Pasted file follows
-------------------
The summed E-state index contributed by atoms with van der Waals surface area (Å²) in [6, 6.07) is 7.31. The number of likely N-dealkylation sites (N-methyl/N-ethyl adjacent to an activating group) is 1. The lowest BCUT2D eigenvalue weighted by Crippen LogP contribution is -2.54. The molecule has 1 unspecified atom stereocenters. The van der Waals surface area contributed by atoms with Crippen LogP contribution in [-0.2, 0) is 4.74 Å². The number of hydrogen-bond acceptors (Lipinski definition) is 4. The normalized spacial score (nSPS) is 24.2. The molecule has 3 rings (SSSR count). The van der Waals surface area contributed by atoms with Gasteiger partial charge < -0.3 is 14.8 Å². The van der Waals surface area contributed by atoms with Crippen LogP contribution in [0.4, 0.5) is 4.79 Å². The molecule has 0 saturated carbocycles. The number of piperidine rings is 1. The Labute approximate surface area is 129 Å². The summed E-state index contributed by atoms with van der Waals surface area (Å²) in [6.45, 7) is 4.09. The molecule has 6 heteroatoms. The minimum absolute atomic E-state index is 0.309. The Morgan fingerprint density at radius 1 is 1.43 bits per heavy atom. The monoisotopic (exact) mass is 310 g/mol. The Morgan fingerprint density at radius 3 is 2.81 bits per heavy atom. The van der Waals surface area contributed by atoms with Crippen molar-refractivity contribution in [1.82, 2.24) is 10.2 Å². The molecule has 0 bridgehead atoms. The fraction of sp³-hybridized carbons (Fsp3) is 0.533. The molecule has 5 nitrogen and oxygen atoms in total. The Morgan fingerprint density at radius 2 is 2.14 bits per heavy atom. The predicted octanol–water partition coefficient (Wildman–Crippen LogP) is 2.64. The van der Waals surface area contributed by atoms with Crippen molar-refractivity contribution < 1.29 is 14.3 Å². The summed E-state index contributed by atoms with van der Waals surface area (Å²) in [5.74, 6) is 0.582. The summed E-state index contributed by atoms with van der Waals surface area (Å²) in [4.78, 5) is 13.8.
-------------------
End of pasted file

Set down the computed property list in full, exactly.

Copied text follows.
The summed E-state index contributed by atoms with van der Waals surface area (Å²) in [6, 6.07) is 7.31. The number of likely N-dealkylation sites (N-methyl/N-ethyl adjacent to an activating group) is 1. The lowest BCUT2D eigenvalue weighted by Crippen LogP contribution is -2.54. The molecule has 1 unspecified atom stereocenters. The van der Waals surface area contributed by atoms with Crippen LogP contribution in [-0.2, 0) is 4.74 Å². The number of hydrogen-bond acceptors (Lipinski definition) is 4. The normalized spacial score (nSPS) is 24.2. The molecule has 3 rings (SSSR count). The van der Waals surface area contributed by atoms with Gasteiger partial charge < -0.3 is 14.8 Å². The van der Waals surface area contributed by atoms with Crippen LogP contribution in [0.4, 0.5) is 4.79 Å². The molecule has 0 saturated carbocycles. The number of piperidine rings is 1. The Labute approximate surface area is 129 Å². The summed E-state index contributed by atoms with van der Waals surface area (Å²) in [6.45, 7) is 4.09. The molecule has 6 heteroatoms. The minimum absolute atomic E-state index is 0.309. The Morgan fingerprint density at radius 1 is 1.43 bits per heavy atom. The monoisotopic (exact) mass is 310 g/mol. The Morgan fingerprint density at radius 3 is 2.81 bits per heavy atom. The van der Waals surface area contributed by atoms with Crippen molar-refractivity contribution in [1.82, 2.24) is 10.2 Å². The molecule has 0 bridgehead atoms. The fraction of sp³-hybridized carbons (Fsp3) is 0.533. The molecule has 5 nitrogen and oxygen atoms in total. The Morgan fingerprint density at radius 2 is 2.14 bits per heavy atom. The predicted octanol–water partition coefficient (Wildman–Crippen LogP) is 2.64. The van der Waals surface area contributed by atoms with Crippen molar-refractivity contribution < 1.29 is 14.3 Å². The summed E-state index contributed by atoms with van der Waals surface area (Å²) in [5.74, 6) is 0.582. The summed E-state index contributed by atoms with van der Waals surface area (Å²) in [4.78, 5) is 13.8.